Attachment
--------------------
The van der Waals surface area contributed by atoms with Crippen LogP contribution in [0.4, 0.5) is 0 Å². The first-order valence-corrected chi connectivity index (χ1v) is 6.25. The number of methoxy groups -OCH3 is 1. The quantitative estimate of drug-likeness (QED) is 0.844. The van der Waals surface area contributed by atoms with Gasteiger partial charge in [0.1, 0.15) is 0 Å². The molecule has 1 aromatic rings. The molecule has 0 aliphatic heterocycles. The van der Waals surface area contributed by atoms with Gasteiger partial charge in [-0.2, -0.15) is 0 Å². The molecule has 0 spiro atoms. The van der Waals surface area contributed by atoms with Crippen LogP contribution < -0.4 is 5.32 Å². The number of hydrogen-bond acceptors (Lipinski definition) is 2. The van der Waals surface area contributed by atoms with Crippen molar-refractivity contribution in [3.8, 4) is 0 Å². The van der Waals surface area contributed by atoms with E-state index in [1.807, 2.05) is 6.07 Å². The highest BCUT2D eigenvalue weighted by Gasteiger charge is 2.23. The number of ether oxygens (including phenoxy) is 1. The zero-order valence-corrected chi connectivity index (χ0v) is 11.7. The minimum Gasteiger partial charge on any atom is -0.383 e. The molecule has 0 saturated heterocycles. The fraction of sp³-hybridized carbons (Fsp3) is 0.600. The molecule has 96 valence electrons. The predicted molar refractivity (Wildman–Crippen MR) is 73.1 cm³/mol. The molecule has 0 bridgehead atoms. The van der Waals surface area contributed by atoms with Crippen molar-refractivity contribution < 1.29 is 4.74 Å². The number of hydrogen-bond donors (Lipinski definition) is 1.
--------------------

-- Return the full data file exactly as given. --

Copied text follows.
The van der Waals surface area contributed by atoms with Crippen LogP contribution in [0.4, 0.5) is 0 Å². The first-order valence-corrected chi connectivity index (χ1v) is 6.25. The number of methoxy groups -OCH3 is 1. The quantitative estimate of drug-likeness (QED) is 0.844. The van der Waals surface area contributed by atoms with Gasteiger partial charge in [0.1, 0.15) is 0 Å². The molecule has 1 aromatic rings. The molecule has 0 aliphatic heterocycles. The van der Waals surface area contributed by atoms with Gasteiger partial charge in [-0.2, -0.15) is 0 Å². The molecule has 0 spiro atoms. The van der Waals surface area contributed by atoms with Crippen LogP contribution < -0.4 is 5.32 Å². The number of hydrogen-bond acceptors (Lipinski definition) is 2. The van der Waals surface area contributed by atoms with Crippen molar-refractivity contribution in [3.8, 4) is 0 Å². The van der Waals surface area contributed by atoms with E-state index in [1.807, 2.05) is 6.07 Å². The highest BCUT2D eigenvalue weighted by Gasteiger charge is 2.23. The number of ether oxygens (including phenoxy) is 1. The zero-order valence-corrected chi connectivity index (χ0v) is 11.7. The minimum Gasteiger partial charge on any atom is -0.383 e. The molecule has 0 saturated heterocycles. The fraction of sp³-hybridized carbons (Fsp3) is 0.600. The molecule has 96 valence electrons. The predicted molar refractivity (Wildman–Crippen MR) is 73.1 cm³/mol. The molecule has 0 bridgehead atoms. The van der Waals surface area contributed by atoms with Crippen molar-refractivity contribution < 1.29 is 4.74 Å². The number of hydrogen-bond donors (Lipinski definition) is 1.